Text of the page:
top of page
  • Writer's pictureLev Mikulitski

Local economies and communities should be the first to benefit from investments in sustainability!

Since the adoption of “the 2030 Agenda for Sustainable Development” in 2015, it has been observed that a lot of initiatives have been taken to meet the goals and achieve targets of sustainable development goals (SDGs). Governments are making policies and introducing legislation, corporations are showing their efforts to meet the needs of the 2030 Agenda through their corporate sustainability reports (CSR). However, a lot needs to be done and nations are lagging in their targets.

Unfortunately, some ritzy-looking schemes and initiatives are mere eyewash and not aiming to achieve sustainability goals. I personally even know venture capital funds that call themselves IMPACT investors and actually only manage migrations for their portfolio companies in the direction of sustainability. If you really want you can present each company as an environmentally friendly company or as less harmful, but that is not enough. This is called “Greenwashing” and it means providing false or misleading information regarding the company’s products and schemes. So how can you do better? The UN asks for society to mobilize for a decade of actions on three-level:

1- Global actions to smarter solutions, greater leadership, and more resources.

2- Local actions to implement policies, budgets, introduce regulations at the city and town level.

3- People's actions include youth, civil society, media, private-sector unions, academia, and other stakeholders.

These levels are defined to facilitate focus areas at different levels. One of the most important aspects of SDGs is the localization of the efforts because without improving the lives of local communities the progress of actions at the global level will suffer. Investing in local economies and serving their needs can help to reduce the inequalities, enhance social cohesion, trust in the government, create jobs, improve living quality, health, and wellbeing, include marginalized communities in the economic and decision-making process.

SDG 8 (Decent work and economic growth) is the right match for such initiatives that the government should take to support the local economies. Effective governance and integration are required between central, provincial, and urban governments to identify the needs and gaps to fulfill the requirements.

China is the world's largest carbon emitter and is embarking on ambitious plans to achieve SDG goals. According to the International Well Building Institute and the US. Green Building Council, China has the highest number of green building projects either already certified or registered for green building certification in the coming years. The government’s support and focus on SDGs attracted investment in many sectors that run in tandem with the construction. For example, solar power companies, sustainable material furniture producers, and other businesses whose products are certified for green building projects are showing significant profits. This exhibits that the government’s policies can play a vital role either directly and indirectly in enhancing the economic resilience at the local and national levels. It is imperative to understand that while defining or making policies governments are riding at a thin line between destiny and demise. Based on the report of The United Nations Research Institute for Social Development (UNRISD) the governments and other organizations should avoid these pitfalls:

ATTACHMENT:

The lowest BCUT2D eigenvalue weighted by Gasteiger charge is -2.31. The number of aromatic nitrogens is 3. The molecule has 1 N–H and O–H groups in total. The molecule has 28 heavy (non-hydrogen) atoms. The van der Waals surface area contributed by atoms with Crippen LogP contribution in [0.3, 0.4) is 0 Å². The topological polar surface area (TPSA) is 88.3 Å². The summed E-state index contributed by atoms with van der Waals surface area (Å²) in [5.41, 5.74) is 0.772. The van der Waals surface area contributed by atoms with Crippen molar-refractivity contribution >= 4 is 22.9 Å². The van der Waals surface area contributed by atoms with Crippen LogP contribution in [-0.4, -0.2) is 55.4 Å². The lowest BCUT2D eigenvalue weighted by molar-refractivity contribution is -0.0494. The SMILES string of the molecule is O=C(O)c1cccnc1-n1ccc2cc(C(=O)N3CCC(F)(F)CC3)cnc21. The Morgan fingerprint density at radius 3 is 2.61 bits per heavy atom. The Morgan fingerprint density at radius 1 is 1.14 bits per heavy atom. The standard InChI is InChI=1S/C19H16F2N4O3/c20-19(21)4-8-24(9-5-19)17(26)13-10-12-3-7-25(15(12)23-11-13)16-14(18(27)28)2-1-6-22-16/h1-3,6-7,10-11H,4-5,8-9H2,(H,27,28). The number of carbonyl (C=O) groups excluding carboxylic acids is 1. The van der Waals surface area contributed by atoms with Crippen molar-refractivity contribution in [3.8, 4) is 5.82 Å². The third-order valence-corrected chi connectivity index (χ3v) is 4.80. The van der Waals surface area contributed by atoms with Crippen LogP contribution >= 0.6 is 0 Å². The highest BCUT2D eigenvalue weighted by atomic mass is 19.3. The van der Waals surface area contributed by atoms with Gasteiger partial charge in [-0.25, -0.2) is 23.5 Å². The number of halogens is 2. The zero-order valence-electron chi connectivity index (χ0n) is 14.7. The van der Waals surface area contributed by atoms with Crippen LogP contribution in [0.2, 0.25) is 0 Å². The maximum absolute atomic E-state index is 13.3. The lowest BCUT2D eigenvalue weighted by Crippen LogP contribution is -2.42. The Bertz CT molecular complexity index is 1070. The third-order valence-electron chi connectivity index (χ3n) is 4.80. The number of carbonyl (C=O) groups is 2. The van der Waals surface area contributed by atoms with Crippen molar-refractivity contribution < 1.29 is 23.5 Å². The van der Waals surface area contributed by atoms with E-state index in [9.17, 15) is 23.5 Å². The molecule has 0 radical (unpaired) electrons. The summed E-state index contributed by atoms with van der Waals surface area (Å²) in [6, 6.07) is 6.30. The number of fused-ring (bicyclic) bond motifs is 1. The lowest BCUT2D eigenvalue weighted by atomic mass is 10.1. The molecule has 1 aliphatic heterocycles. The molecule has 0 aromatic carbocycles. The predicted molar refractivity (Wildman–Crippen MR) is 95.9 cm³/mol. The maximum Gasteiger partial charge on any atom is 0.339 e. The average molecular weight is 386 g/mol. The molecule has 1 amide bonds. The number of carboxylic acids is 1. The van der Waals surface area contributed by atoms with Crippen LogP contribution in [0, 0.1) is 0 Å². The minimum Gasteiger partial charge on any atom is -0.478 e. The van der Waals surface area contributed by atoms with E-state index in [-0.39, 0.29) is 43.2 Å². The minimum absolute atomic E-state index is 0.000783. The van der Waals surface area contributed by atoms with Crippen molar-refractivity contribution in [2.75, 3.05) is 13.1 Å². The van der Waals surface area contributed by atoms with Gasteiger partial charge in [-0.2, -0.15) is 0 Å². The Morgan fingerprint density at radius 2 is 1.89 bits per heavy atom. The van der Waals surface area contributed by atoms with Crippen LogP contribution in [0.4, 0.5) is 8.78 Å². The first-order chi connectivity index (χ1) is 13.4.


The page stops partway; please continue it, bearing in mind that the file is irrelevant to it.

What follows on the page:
• National policies or initiatives or strategies that neglect the “local context”.

  • Legislation that restricts local participation and empowerment (Serving the interest of big corporations).

According to the research studies of the World Business Council for Sustainable Development following are the initiatives that government, private companies, and public-private partnership consortiums can take to strengthen the local economies:

  • Initiate skill development programs

  • Promote an entrepreneurial culture

  • Support or create apprenticeship opportunities

  • Providing universal access to basic social services

  • International cooperation for poverty eradication

  • Provide better technological infrastructure for local communities (Access to internet and hardware so that local communities that take benefits from the internet)

Government participation and role have evolved a lot. The concept of devolution of power to the lowest levels has transformed the governance models into multilayer and integrated components of a complex system that revolves around the central or state government. This provides a suitable environment for local economic development. China and India are the best examples of those who have pulled a large number of their population out of poverty through investment initiatives at the grass-root level. Some of the notable initiatives are better infrastructure for the rural population which enabled their access to the larger supply chains with less cost, technological support to local farmers so that they can reduce their loss and take advantage of modern farming techniques, and so on.

In conclusion, I would like to say that local communities and stakeholders are the best to comprehend and measure the needs, hurdles, and impact of any initiative. Hence, they are key partners to bolster the local economic situation anywhere in the world. The innate diversity and synergies between the SDGs will further compound the positive impact of economic initiatives for local communities. A simple framework of characteristics that any entity should possess for economic growth at the local level or as a state policy.

13 views0 comments


bottom of page